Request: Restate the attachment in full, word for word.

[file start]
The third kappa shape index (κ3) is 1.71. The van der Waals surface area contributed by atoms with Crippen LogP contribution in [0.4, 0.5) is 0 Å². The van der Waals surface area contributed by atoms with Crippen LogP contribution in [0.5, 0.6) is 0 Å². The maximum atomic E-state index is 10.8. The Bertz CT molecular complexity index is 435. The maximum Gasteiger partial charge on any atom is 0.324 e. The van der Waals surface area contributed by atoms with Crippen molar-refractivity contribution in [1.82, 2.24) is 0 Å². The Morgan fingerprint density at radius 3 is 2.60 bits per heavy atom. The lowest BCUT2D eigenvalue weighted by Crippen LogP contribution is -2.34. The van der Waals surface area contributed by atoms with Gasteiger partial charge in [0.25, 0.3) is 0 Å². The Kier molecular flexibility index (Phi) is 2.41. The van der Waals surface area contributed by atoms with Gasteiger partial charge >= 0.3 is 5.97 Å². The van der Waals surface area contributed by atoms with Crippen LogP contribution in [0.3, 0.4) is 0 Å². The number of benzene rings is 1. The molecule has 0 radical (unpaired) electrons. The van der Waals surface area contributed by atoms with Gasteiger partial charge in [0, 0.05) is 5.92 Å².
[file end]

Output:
The third kappa shape index (κ3) is 1.71. The van der Waals surface area contributed by atoms with Crippen LogP contribution in [0.4, 0.5) is 0 Å². The van der Waals surface area contributed by atoms with Crippen LogP contribution in [0.5, 0.6) is 0 Å². The maximum atomic E-state index is 10.8. The Bertz CT molecular complexity index is 435. The maximum Gasteiger partial charge on any atom is 0.324 e. The van der Waals surface area contributed by atoms with Crippen molar-refractivity contribution in [1.82, 2.24) is 0 Å². The Morgan fingerprint density at radius 3 is 2.60 bits per heavy atom. The lowest BCUT2D eigenvalue weighted by Crippen LogP contribution is -2.34. The van der Waals surface area contributed by atoms with Gasteiger partial charge in [0.25, 0.3) is 0 Å². The Kier molecular flexibility index (Phi) is 2.41. The van der Waals surface area contributed by atoms with Gasteiger partial charge >= 0.3 is 5.97 Å². The van der Waals surface area contributed by atoms with Crippen LogP contribution in [0.3, 0.4) is 0 Å². The number of benzene rings is 1. The molecule has 0 radical (unpaired) electrons. The van der Waals surface area contributed by atoms with Gasteiger partial charge in [0, 0.05) is 5.92 Å².